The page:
COVID-19 coronavirus has been declared a pandemic by the World Health Organization (WHO), and all across the United States and the rest of the world, states and cities are taking dramatic steps to curb its spread.
How will this affect you in the coming weeks or months as an eCommerce entrepreneur? COVID-19 is likely to remain a serious threat in the coming weeks and months – so you need to start preparing.
In this guide, we’ll give you a few tips and some advice that you can use to ensure your store keeps running smoothly – and that your customers can still get the products they need.
Let’s get started.
In the UK alone, the market share of eCommerce sales is predicted to double from 20% to 40% during the COVID-19 coronavirus crisis. In the US, eCommerce sales were expected to make up 12% of all retail sales in 2020 – but COVID-19 could alter these numbers dramatically.
Many states in the US have already implemented restrictions that have forced retailers to close their doors or limit hours – and we can expect these restrictions to become more severe in the coming months and weeks.
That means that eCommerce may be one of the only ways for customers to get the supplies they need. In particular, elderly, immunocompromised individuals and people with certain chronic medical conditions are recommended to stay away from public spaces. They may need to mostly rely on online purchases even for everyday needs like groceries.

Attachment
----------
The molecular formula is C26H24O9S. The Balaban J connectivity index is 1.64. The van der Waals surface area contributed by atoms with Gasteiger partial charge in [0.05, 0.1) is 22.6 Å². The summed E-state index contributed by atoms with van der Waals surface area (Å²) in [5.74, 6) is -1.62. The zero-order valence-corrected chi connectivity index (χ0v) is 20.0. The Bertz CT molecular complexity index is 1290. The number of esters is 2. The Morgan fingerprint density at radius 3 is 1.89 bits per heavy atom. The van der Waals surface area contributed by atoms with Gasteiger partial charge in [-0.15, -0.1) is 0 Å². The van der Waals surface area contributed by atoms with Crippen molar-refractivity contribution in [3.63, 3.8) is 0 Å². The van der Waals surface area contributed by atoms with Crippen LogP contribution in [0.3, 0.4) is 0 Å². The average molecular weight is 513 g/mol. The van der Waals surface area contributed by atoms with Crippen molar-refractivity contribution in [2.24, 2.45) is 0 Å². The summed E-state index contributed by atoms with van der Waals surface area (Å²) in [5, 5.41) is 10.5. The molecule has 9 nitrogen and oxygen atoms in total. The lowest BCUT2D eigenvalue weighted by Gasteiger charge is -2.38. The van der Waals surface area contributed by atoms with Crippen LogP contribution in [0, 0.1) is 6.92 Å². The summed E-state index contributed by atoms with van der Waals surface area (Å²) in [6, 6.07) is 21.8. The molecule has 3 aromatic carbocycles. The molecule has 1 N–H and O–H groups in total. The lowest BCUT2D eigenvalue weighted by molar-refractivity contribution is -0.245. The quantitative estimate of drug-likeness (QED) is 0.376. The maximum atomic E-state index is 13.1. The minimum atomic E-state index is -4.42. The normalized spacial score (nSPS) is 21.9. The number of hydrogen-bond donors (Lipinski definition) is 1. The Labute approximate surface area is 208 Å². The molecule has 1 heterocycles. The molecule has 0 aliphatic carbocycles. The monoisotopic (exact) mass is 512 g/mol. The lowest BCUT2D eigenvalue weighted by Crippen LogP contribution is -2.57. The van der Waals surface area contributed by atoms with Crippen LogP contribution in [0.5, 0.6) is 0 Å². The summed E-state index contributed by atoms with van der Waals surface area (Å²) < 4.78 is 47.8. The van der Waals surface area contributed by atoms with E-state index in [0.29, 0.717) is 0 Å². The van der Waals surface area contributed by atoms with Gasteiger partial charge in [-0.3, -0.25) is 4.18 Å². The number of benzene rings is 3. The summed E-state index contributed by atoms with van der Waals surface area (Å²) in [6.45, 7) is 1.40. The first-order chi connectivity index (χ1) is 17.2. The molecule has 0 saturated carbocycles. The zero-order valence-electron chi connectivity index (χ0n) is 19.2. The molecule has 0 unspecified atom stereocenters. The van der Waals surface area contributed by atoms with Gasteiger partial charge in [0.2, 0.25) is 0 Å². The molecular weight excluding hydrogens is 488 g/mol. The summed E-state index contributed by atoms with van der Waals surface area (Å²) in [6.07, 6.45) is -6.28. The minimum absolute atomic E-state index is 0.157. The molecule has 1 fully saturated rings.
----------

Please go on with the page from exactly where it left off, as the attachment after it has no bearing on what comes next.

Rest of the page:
In the most heavily affected areas of China, online commerce and deliveries are responsible for keeping entire cities afloat. If we experience similar levels of virus spread, the same may be true in the United States in the near future.
So, before the crisis escalates any further, make sure your website can handle an influx of traffic and orders, and that you and your customer service team are prepared to handle serious growth.
So far, COVID-19 has not completely devastated the global supply chain. Current data on this is in short supply, says PriceWaterhouseCoopers, but it’s likely that coronavirus will have a major impact on supply chains throughout the world in the coming months.
We recommend preparing your store accordingly. You can take steps like:
It’s best to take action now – the longer you wait, the more likely it is that shipments will be delayed or canceled altogether.
The outbreak of COVID-19 has closed down many restaurants and retailers – which has led to a huge influx of eCommerce shopping. Amazon’s delivery infrastructure is already strained, despite spending billions of dollars last year to expand its own in-house shipping network.
Other delivery services like UPS, USPS and FedEx are continuing to operate, but note that there may be delays when shipping items to quarantined or partially shut-down areas.
During this time, it’s important for your customers to understand that you’re doing everything you can to get them their items ASAP – but that there may be issues that are out of your control that prevent them from arriving on time.